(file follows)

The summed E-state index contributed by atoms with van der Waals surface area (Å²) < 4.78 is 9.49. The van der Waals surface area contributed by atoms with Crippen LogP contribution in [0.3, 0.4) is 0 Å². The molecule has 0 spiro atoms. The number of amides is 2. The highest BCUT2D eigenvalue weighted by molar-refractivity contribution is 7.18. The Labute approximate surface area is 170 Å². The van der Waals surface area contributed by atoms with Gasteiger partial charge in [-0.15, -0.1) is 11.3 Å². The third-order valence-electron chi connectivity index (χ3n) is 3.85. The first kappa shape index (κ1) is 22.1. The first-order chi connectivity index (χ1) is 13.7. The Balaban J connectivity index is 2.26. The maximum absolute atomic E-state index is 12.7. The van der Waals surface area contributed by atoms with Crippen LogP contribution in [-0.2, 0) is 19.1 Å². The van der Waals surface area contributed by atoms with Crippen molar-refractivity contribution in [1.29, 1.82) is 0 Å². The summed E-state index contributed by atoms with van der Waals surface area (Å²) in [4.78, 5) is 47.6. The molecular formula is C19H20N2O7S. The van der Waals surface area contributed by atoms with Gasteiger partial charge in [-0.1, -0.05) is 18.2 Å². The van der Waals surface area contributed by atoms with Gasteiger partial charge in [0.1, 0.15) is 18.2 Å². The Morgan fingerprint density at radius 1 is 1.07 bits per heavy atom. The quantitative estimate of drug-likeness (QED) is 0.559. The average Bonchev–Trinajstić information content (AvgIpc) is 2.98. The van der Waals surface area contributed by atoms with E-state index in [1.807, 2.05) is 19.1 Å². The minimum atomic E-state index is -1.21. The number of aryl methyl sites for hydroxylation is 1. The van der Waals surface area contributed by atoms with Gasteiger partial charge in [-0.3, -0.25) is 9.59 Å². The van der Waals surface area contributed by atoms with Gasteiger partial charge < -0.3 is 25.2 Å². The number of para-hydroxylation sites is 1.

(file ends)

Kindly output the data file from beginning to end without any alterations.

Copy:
The summed E-state index contributed by atoms with van der Waals surface area (Å²) < 4.78 is 9.49. The van der Waals surface area contributed by atoms with Crippen LogP contribution in [0.3, 0.4) is 0 Å². The molecule has 0 spiro atoms. The number of amides is 2. The highest BCUT2D eigenvalue weighted by molar-refractivity contribution is 7.18. The Labute approximate surface area is 170 Å². The van der Waals surface area contributed by atoms with Gasteiger partial charge in [-0.15, -0.1) is 11.3 Å². The third-order valence-electron chi connectivity index (χ3n) is 3.85. The first kappa shape index (κ1) is 22.1. The first-order chi connectivity index (χ1) is 13.7. The Balaban J connectivity index is 2.26. The maximum absolute atomic E-state index is 12.7. The van der Waals surface area contributed by atoms with Crippen LogP contribution in [-0.2, 0) is 19.1 Å². The van der Waals surface area contributed by atoms with Crippen molar-refractivity contribution in [1.29, 1.82) is 0 Å². The summed E-state index contributed by atoms with van der Waals surface area (Å²) in [4.78, 5) is 47.6. The molecular formula is C19H20N2O7S. The van der Waals surface area contributed by atoms with Gasteiger partial charge in [-0.1, -0.05) is 18.2 Å². The van der Waals surface area contributed by atoms with Gasteiger partial charge in [0.1, 0.15) is 18.2 Å². The Morgan fingerprint density at radius 1 is 1.07 bits per heavy atom. The quantitative estimate of drug-likeness (QED) is 0.559. The average Bonchev–Trinajstić information content (AvgIpc) is 2.98. The van der Waals surface area contributed by atoms with E-state index in [1.807, 2.05) is 19.1 Å². The minimum atomic E-state index is -1.21. The number of aryl methyl sites for hydroxylation is 1. The van der Waals surface area contributed by atoms with Gasteiger partial charge in [-0.3, -0.25) is 9.59 Å². The van der Waals surface area contributed by atoms with Gasteiger partial charge < -0.3 is 25.2 Å². The number of para-hydroxylation sites is 1.